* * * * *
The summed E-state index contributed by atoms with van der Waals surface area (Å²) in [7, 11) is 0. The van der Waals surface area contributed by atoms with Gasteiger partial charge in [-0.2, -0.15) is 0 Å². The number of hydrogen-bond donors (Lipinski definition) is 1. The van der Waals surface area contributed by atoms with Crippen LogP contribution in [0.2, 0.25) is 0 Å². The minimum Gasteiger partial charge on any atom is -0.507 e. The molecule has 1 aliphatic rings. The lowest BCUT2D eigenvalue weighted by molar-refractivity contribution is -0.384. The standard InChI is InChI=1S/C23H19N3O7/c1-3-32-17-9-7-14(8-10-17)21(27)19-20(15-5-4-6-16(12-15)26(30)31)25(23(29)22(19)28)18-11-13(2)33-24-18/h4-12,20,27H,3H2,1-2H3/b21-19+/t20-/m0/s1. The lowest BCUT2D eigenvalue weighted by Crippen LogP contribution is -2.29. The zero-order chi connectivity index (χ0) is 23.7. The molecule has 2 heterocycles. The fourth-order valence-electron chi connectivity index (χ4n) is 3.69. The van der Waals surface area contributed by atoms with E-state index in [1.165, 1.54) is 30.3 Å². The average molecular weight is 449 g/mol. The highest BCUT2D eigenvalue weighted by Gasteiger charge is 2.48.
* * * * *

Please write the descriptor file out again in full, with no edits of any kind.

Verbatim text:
The summed E-state index contributed by atoms with van der Waals surface area (Å²) in [7, 11) is 0. The van der Waals surface area contributed by atoms with Gasteiger partial charge in [-0.2, -0.15) is 0 Å². The number of hydrogen-bond donors (Lipinski definition) is 1. The van der Waals surface area contributed by atoms with Crippen LogP contribution in [0.2, 0.25) is 0 Å². The minimum Gasteiger partial charge on any atom is -0.507 e. The molecule has 1 aliphatic rings. The lowest BCUT2D eigenvalue weighted by molar-refractivity contribution is -0.384. The standard InChI is InChI=1S/C23H19N3O7/c1-3-32-17-9-7-14(8-10-17)21(27)19-20(15-5-4-6-16(12-15)26(30)31)25(23(29)22(19)28)18-11-13(2)33-24-18/h4-12,20,27H,3H2,1-2H3/b21-19+/t20-/m0/s1. The lowest BCUT2D eigenvalue weighted by Crippen LogP contribution is -2.29. The zero-order chi connectivity index (χ0) is 23.7. The molecule has 2 heterocycles. The fourth-order valence-electron chi connectivity index (χ4n) is 3.69. The van der Waals surface area contributed by atoms with E-state index in [1.165, 1.54) is 30.3 Å². The average molecular weight is 449 g/mol. The highest BCUT2D eigenvalue weighted by Gasteiger charge is 2.48.